In a previous article, you explored how to control the firewall at the command line in Fedora.
Now you are going to see how to see how add, remove, and list services, protocols and ports in order to block or allow them.
A short recap
First, it’s a good idea to check the status of your firewall, see if it’s running or not. You do this, as we previously learned, by using the state option (firewall-cmd ‐‐state).
The next step is to get the zone for the desired network interface. For example, I use a desktop that has two network interfaces: a physical interface (enp0s3), representing my actual network card and a virtual interface (virbr0) used by virtualization software like KVM. To see what zones are active, run firewall-cmd ‐‐get-active-zones.
Now that you know what zone you’re interested in, you can list the rules for the zone with firewall-cmd ‐‐info-zone=FedoraWorkstation.
Reading zone information
To display information for a particular zone, run firewall-cmd ‐‐zone=ZoneName ‐‐list-all, or simply display information for the default zone with:
[dan@localhost ~]$ firewall-cmd --list-all
services: dhcpv6-client mdns samba-client ssh
ports: 1025-65535/udp 1025-65535/tcp
Now, let’s explore the output. The first line is showing which zone the following information applies to and if that zone is currently in use.
The target : default simply tells us this is the default zone. This can be set or retrieved via the ‐‐set-default-zone=ZoneName and ‐‐get-default-zone.
icmp-block-inversion, indicates if ICMP requests are blocked. For example if the machine responds to ping requests from other machines on the network. The interfaces field shows all interfaces that adopt this zone.
Handling services, ports, and protocols
Now focus on the services, ports, and protocols rows. By default, the firewall will block all ports, services and protocols. Only the listed ones will be allowed.
You can see the allowed services are very basic client services in this case. For example, accessing a shared folder on the network (samba-client), to talk to a DNS server or connect to a machine via SSH (the ssh service). You can think of a service as a protocol in combination to a port, for instance the ssh service is using the SSH protocol and, by convention, port 22. By allowing the ssh service, what you’re really doing is allowing incoming connections that use the ssh protocol at default port 22.
Notice, services that have the client word in their name, as a rule of thumb, refer to outgoing connections, i.e. connections that you make with your IP as source going to the outside, as opposed to the SSH service, for example, that will accept incoming connections (listening to connection coming from outside at you).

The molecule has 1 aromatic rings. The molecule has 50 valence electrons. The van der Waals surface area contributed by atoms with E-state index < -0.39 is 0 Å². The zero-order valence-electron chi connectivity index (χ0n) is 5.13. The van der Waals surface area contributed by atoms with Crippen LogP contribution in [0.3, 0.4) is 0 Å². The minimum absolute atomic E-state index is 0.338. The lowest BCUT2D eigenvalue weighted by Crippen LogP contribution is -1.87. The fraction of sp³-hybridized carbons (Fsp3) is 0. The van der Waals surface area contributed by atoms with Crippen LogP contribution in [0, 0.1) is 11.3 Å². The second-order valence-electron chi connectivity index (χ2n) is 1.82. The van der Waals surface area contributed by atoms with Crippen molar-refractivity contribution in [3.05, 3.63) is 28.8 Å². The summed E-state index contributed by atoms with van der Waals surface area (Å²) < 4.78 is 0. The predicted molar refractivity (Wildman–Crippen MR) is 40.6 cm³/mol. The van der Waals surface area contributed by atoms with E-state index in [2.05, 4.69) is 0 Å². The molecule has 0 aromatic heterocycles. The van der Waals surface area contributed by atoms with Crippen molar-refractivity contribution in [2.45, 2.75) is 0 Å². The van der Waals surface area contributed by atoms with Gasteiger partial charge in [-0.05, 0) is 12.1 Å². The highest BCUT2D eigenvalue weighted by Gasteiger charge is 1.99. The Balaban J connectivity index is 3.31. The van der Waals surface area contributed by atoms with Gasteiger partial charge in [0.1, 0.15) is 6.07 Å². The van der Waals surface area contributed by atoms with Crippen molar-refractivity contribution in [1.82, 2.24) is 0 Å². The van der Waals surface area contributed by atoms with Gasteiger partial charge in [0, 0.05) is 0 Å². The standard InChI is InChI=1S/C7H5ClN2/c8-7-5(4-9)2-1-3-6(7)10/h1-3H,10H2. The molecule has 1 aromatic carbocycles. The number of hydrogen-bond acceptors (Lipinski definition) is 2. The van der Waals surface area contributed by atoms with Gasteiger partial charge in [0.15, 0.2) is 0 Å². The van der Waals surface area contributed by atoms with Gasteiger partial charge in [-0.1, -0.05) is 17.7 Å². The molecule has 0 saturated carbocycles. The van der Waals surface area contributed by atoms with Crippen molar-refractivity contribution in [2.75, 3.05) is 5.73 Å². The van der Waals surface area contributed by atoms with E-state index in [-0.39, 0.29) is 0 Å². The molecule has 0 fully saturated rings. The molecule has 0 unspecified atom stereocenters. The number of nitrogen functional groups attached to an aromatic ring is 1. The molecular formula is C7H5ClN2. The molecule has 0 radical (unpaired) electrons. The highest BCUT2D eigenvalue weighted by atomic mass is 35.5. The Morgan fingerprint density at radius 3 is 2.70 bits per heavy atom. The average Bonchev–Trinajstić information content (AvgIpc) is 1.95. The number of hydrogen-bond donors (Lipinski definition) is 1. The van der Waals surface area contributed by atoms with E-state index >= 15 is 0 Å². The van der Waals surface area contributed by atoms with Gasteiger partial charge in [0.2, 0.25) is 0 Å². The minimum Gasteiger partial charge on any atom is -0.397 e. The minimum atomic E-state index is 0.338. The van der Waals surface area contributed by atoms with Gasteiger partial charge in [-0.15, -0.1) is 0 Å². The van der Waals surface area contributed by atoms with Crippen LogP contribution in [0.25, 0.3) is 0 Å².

You can look up services in the file /etc/services. For example if you wish to know what port and protocol these service uses:
[dan@localhost ~]$ cat /etc/services | grep ssh
ssh 22/tcp # The Secure Shell (SSH) Protocol
ssh 22/udp # The Secure Shell (SSH) Protocol
You can see SSH uses both TCP and UDP port 22. Also, if you wish to see all available services, just use firewall-cmd ‐‐get-services.
Opening a port
If you want to block a port, service, or protocol, all you have to do if make sure it’s not listed here. By extension, if you want to allow a service, you need add it to your list.
Let’s say you want to open the port 5000 for TCP connection. To do this, run:
sudo firewall-cmd --zone=FedorwaWorkstation --permanent --add-port=5000/tcp
Notice that you need to specify the zone for which the rule applies. When you add the rule, you also need to specify if it is a TCP or UDP port via as indicated above. The permanent parameter sets the rule to persist even after a system reboot.
Look at the information for your zone again:
[dan@localhost ~]$ firewall-cmd --list-all FedoraWorkstation (active) target: default icmp-block-inversion: no interfaces: enp0s3 sources: services: dhcpv6-client mdns samba-client ssh ports: 1025-65535/udp 1025-65535/tcp 5000/tcp protocols: masquerade: no forward-ports: source-ports: icmp-blocks: rich rules:
Similarly, if you wish to remove this port from the list, run:
sudo firewall-cmd --zone=FedorwaWorkstation --permanent --remove-port=5000/tcp
The very same remove (‐‐remove-protocol, ‐‐remove-service) and add (‐‐add-protocol, ‐‐add-service) options are also available for services and protocols.
Photo by T. Kaiser on Unsplash.